New Mexico governor vetoes almost half of all bills sent to her desk

SANTA FE, N.M. (KRQE) – With just two days left in the legislative session, more and more bills are starting to land on the governor’s desk, but she’s shooting down almost half of them with little explanation. That has Democrats crying “petty politics.”

Some of the bills the governor is vetoing have wide bipartisan support, like Sen. Jacob Candelaria’s bill for a computer science high school course.

“Both chambers are working incredibly hard to pass bills that actually matter, that actually will help people in this state and to have them disposed of with little to no explanation I think leaves us wondering, ‘who’s looking out for the state of New Mexico?'” Sen. Candelaria said.

The governor has signed current year budget bills along with a few House bills, like a casino horse racing bill, and counties deciding liquor sales hours. Yet, she’s vetoed nine Senate bills without much reasoning. Most are Democrat-backed bills with wide bipartisan support and supposed to create jobs.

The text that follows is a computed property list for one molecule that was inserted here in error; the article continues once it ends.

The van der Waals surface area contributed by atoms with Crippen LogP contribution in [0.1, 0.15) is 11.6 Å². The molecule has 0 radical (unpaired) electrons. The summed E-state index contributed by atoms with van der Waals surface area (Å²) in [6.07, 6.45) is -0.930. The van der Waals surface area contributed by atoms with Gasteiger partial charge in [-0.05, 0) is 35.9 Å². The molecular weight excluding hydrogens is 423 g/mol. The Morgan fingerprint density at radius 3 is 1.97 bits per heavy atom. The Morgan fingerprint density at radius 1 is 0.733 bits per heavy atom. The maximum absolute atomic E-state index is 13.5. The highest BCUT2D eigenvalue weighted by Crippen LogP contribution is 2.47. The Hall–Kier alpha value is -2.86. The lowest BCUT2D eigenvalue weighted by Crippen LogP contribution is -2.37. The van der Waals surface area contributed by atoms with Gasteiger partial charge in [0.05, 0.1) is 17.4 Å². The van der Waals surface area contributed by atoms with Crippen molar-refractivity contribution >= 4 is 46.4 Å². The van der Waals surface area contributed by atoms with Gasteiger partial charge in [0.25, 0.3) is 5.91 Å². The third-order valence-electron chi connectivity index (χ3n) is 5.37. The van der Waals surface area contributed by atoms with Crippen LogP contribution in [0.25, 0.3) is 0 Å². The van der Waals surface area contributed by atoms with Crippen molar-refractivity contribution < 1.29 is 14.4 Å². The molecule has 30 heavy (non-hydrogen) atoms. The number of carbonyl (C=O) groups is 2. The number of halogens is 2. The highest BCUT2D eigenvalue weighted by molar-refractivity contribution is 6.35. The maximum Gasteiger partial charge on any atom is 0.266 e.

This comes on the heals of the Senate voting to override her veto of a teacher sick leave bill.

“We work together to try and get a good piece of legislation up, we’re trying to get a budget, we’re working everyday to try and get a balanced budget, our staffs have worked diligently on that, but at the end of the day, you work to make sure things get done like they’re supposed to be and there’s only so many tools she has in that toolbox,” Keith Gardner, the governor’s chief of staff, said.

He says legislatures haven’t prioritized their time properly, and that the fix to the $350 million shortfall for next year’s budget without tax hikes should be on the governor’s desk by now.

When KRQE News 13 asked if the governor would sign crime bills if they came to her desk right now, the answer was “yes,” because she strongly supports that kind of legislation and considers that necessary for the state.

Sen. Candelaria has introduced a constitutional amendment that would require the governor to explain every veto, but that has stalled in a committee. provides commenting to allow for constructive discussion on the stories we cover. In order to comment here, you acknowledge you have read and agreed to our Terms of Service. Users who violate these terms, including use of vulgar language or racial slurs, will be banned. Please be respectful of the opinions of others. If you see an inappropriate comment, please flag it for our moderators to review.

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